A serious and seriously mad episode.
Despite still having its playful and utterly bizarre moments, this episode of Utopia was the most serious one of the series run so far. As Arby says mid-way through, ‘This is all about family’, yet we see characters turn their back on morality, and others, questioning what family means in a world that’s falling apart.
This show keeps hurtling along, adding more and more layers to the story while stripping others away. Opening with a sequence of events that wouldn’t look out of place in an episode of 24, an American husband and father-of-two receives a phone call in the middle of the night. He leaves his home, travels to the woods and digs a hole. In this hole is a cylinder that the man uses a keypad to unlock, removing another cylindrical contraption. This he then drives to a small airport base and surreptitiously fixes into the headlight of a car, before heading back home, shooting his sleeping children, murdering his wife and turning the gun on himself. Cue theme tune.
Having never met this character before and being in the dark about who was on the other end of the phone, the entire conspiracy at the heart of this show all of a sudden becomes even weirder and far more dangerous.
Another thing now creepier and more dangerous? Wilson. Undergoing the most extreme character development this week, he finally cracks under the pressure of being Milner’s new follower, switching off his emotions and murdering three people ‘for the cause’ (one of whom is Ian’s own brother). He is fully convinced of Janus’s practical necessity now, and its purpose as a weapon to save the world – to create Utopia. With that viewpoint, he can see himself as a hero, perhaps blinding himself completely to the evil of his actions. For a man with one eye, he’s a hell of a shot. Tech-savvy, brainwashed, and Bullseye-type skills? That’s a comic-book supervillain in the making.
Someone who is still behaving oddly – and who can blame her – is Jessica, still laying low at Dugdale’s house, cooking eggs and pining after Ian. When Ian makes a sneak visit to Dugdale’s, his run in with the newly free Jessica isn’t so much sexy as awkward. After they have sex, knowing Ian will make a run for it, she slips a phone into his coat pocket, glancing amusedly as he attempts to escape over the garden wall. I’m guessing the phone will be used as a tracking device at some point, and that point may come sooner than expected. Milner arrives unexpectedly and soon notices the tell-tale signs that Dugdale is not alone. Jessica is about to shoot Milner (and knowing the unpredictability of this show you assume Jessica IS going to pull the trigger), but before she does Milner reveals the miraculous news that Carvel, her father, is still alive.
Now that they know Anton is Philip Carvel, Becky and Grant try and communicate with the mad old man. When they realize the line of numbers tattooed on his arm mean he was in a concentration camp, their attempts to speak with him in various languages pays off (thanks to google translate). They pay a Romanian translator to help further, who discovers Anton/Carvel was a Romani gypsy from Romania, who was sent to a concentration camp when he was five years old where his entire family was killed. It turns out Carvel does have a history of witnessing genocide, as asked by Milner in the prequel episode, and he reveals that the adjustment he made to the Janus virus does indeed target a specific race of people – or rather, it will target all but one race. Only he won’t, or can’t, say which group of people is to be spared. Having pledged as a young idealist to use his genius to end human disaster once and for all, his transformation into a eugenics-focused ‘villain’ certainly has a few comic-book similarities to Magneto.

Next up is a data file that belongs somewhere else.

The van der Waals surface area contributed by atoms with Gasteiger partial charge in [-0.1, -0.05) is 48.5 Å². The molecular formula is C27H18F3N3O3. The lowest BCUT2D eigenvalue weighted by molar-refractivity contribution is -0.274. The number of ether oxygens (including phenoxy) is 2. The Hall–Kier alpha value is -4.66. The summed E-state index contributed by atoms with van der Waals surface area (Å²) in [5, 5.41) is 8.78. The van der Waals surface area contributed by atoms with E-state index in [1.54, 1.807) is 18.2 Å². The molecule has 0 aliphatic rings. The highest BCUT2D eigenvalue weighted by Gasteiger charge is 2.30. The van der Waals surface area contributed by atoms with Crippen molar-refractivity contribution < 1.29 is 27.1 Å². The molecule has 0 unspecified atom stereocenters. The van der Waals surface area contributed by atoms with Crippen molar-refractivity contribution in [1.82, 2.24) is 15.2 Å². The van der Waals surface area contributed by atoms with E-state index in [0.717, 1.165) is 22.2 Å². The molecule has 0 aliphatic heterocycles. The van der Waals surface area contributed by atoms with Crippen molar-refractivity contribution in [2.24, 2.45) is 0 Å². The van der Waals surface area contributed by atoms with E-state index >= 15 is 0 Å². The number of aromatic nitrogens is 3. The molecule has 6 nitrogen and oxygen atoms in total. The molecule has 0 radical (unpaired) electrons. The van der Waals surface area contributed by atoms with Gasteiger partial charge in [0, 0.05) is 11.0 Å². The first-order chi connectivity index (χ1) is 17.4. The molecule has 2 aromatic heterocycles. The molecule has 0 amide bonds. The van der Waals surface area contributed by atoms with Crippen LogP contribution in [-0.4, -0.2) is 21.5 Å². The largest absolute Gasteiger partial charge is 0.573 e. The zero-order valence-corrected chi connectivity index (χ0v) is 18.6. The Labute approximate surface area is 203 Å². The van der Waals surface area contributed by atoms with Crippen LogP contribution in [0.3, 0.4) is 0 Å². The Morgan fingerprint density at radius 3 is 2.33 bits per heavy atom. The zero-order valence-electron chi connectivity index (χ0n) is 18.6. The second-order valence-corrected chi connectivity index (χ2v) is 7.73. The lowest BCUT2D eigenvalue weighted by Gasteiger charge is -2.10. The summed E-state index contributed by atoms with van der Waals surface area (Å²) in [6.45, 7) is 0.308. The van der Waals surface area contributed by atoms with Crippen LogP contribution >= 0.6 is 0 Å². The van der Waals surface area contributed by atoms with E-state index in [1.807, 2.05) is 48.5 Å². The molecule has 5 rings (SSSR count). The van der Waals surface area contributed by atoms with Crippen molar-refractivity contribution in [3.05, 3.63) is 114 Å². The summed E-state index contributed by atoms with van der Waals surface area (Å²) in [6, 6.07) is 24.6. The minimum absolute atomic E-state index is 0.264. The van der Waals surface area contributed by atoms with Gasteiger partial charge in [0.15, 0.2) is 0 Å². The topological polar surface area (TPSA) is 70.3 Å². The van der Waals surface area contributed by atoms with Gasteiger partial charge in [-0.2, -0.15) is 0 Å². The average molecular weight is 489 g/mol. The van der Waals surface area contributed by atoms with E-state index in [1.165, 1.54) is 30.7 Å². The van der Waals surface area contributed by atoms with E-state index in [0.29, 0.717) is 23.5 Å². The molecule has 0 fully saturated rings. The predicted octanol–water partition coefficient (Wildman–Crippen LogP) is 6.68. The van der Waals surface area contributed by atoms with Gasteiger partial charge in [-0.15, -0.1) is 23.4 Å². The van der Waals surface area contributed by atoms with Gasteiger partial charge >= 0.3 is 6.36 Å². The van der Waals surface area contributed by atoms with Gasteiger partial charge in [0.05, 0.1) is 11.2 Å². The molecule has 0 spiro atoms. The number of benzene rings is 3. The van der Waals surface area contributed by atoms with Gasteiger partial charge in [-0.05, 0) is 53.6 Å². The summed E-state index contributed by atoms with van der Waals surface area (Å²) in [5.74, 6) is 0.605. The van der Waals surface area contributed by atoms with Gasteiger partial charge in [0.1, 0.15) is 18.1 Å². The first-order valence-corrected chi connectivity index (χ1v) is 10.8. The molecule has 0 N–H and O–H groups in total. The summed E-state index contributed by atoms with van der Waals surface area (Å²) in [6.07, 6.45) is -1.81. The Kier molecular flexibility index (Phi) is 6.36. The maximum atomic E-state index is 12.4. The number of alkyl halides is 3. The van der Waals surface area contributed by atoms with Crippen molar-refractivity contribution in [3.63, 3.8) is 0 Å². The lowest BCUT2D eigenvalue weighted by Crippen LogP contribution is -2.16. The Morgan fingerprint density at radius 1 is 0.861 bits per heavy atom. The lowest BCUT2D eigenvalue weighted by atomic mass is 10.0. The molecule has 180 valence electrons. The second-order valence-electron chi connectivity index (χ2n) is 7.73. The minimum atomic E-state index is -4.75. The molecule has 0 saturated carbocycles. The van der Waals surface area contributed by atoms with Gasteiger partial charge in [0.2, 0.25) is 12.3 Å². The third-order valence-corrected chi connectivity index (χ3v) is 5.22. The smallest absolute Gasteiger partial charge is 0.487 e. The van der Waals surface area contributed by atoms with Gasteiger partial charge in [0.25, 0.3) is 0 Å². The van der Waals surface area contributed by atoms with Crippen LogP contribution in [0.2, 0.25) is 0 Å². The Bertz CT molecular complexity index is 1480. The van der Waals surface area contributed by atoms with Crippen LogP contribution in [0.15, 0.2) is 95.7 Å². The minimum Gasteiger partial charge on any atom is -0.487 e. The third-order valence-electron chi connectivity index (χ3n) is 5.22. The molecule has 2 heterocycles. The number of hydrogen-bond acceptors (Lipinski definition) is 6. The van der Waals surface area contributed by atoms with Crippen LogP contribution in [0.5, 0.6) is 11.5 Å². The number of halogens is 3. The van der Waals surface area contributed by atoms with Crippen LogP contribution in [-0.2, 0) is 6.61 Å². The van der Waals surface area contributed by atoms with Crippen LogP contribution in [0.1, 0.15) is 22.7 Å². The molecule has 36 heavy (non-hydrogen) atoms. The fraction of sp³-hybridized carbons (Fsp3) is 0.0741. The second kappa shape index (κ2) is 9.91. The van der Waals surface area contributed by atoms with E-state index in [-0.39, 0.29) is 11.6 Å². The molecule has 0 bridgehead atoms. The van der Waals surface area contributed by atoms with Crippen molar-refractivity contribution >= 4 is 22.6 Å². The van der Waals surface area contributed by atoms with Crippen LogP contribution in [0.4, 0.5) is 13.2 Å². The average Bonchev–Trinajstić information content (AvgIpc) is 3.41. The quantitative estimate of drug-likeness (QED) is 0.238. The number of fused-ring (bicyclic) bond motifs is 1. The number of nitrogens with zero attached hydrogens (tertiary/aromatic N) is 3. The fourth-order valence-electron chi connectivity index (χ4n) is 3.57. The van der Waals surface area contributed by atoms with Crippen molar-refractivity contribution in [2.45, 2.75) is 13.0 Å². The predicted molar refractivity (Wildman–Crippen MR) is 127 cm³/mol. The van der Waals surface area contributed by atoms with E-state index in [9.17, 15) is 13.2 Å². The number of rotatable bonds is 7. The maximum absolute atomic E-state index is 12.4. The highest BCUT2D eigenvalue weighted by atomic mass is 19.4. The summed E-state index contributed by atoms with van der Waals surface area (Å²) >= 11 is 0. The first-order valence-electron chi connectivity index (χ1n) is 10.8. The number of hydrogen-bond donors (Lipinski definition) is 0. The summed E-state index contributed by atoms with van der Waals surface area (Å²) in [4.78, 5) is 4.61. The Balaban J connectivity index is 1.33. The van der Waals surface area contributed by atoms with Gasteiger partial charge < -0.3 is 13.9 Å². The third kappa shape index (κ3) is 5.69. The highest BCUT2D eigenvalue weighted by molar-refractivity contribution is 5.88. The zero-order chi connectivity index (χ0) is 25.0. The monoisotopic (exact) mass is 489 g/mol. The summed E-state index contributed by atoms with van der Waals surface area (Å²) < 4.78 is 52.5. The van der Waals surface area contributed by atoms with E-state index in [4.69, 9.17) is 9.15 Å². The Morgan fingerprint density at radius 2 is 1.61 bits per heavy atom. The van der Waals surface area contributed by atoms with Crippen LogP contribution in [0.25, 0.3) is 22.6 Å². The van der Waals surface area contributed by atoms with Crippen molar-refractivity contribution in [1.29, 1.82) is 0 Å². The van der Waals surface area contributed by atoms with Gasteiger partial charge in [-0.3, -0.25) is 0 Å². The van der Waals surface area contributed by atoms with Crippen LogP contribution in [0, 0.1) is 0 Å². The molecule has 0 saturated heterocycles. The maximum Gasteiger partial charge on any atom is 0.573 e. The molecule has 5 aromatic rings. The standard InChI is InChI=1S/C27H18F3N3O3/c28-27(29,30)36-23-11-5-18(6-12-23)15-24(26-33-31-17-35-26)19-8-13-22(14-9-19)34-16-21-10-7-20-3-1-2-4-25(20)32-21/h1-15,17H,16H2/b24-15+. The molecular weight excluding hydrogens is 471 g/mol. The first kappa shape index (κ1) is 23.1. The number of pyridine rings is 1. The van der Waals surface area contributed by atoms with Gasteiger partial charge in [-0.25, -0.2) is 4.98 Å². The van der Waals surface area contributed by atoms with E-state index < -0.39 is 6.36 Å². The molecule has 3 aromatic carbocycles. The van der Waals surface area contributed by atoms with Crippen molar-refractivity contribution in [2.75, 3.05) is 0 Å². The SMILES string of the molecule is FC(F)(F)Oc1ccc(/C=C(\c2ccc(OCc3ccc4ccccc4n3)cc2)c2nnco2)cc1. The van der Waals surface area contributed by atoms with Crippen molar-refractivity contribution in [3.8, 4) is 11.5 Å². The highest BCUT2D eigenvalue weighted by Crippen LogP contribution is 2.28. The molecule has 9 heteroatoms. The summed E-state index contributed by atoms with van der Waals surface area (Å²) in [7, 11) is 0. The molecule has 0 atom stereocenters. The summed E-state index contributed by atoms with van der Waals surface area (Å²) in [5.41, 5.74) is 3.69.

Arby is with Lee and a kidnapped Donaldson, the latter quickly meeting a grisly end with a bullet to the head. The two have relocated the woman and daughter Arby loves, leaving them with instructions to head to a safe house, although one Arby will never be able to go with them to. When Arby returns to the comic-book gang and finds out from Grant who Anton really is, the hitman in him goes mental, killing the translator in cold blood before stalking the others. Only when Grant stands in front of Ian does Arby stop, taking Grant and Carvel away with him and leaving the audience unsure what happened to Becky in all this. Hopefully not dead!
Things revealed this week: the plot to release Janus has stages, the first having already been set in motion. The American man from the beginning was one of five chosen people in the world whose task was to start the 90-day preparation process for the virus. Once those 90 days are up, a second wave of believers are called up to take those canisters of the virus, fly them over crops near to international airports, and let it loose: a 30-year-in-the-making plan to wipe out all but 6.5 billion people on the planet.
For a show so ridiculous and bonkers, it hits some extremely tough and morally contentious subject matter. At this point in the series it feels that Janus is inevitable, but we are repeatedly told that earth’s resources running out are inevitable too. Either way, the world’s f***ed, and maybe we are too. At least the great acting, cinematography and script can distract us all for a while.